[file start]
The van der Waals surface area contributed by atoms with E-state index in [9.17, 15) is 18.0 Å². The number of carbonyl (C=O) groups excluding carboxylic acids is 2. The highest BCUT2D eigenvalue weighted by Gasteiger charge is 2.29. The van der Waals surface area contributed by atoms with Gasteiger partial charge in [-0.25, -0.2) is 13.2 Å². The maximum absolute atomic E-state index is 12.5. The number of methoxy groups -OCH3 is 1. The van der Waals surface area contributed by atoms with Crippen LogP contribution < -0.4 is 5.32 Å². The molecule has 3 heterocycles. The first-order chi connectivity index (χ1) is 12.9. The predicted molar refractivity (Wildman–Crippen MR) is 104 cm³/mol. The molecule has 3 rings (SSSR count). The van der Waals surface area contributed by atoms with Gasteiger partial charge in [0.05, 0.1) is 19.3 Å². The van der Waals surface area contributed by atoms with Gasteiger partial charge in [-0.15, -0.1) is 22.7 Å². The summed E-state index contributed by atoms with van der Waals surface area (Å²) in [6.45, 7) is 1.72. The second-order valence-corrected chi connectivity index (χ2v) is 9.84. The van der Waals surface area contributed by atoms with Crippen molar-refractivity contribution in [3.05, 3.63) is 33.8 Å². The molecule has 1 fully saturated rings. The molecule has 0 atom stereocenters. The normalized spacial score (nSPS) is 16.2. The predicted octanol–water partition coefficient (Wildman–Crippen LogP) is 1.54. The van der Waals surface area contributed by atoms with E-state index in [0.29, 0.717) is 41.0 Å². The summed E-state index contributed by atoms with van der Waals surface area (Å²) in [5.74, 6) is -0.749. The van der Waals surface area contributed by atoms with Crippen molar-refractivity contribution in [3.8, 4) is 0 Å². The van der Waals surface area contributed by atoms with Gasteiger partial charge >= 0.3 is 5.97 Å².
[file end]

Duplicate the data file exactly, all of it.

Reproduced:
The van der Waals surface area contributed by atoms with E-state index in [9.17, 15) is 18.0 Å². The number of carbonyl (C=O) groups excluding carboxylic acids is 2. The highest BCUT2D eigenvalue weighted by Gasteiger charge is 2.29. The van der Waals surface area contributed by atoms with Gasteiger partial charge in [-0.25, -0.2) is 13.2 Å². The maximum absolute atomic E-state index is 12.5. The number of methoxy groups -OCH3 is 1. The van der Waals surface area contributed by atoms with Crippen LogP contribution < -0.4 is 5.32 Å². The molecule has 3 heterocycles. The first-order chi connectivity index (χ1) is 12.9. The predicted molar refractivity (Wildman–Crippen MR) is 104 cm³/mol. The molecule has 3 rings (SSSR count). The van der Waals surface area contributed by atoms with Gasteiger partial charge in [0.05, 0.1) is 19.3 Å². The van der Waals surface area contributed by atoms with Gasteiger partial charge in [-0.15, -0.1) is 22.7 Å². The summed E-state index contributed by atoms with van der Waals surface area (Å²) in [6.45, 7) is 1.72. The second-order valence-corrected chi connectivity index (χ2v) is 9.84. The van der Waals surface area contributed by atoms with Crippen molar-refractivity contribution in [3.05, 3.63) is 33.8 Å². The molecule has 1 fully saturated rings. The molecule has 0 atom stereocenters. The normalized spacial score (nSPS) is 16.2. The predicted octanol–water partition coefficient (Wildman–Crippen LogP) is 1.54. The van der Waals surface area contributed by atoms with E-state index in [0.29, 0.717) is 41.0 Å². The summed E-state index contributed by atoms with van der Waals surface area (Å²) in [5.74, 6) is -0.749. The van der Waals surface area contributed by atoms with Crippen molar-refractivity contribution in [3.8, 4) is 0 Å². The van der Waals surface area contributed by atoms with Gasteiger partial charge >= 0.3 is 5.97 Å².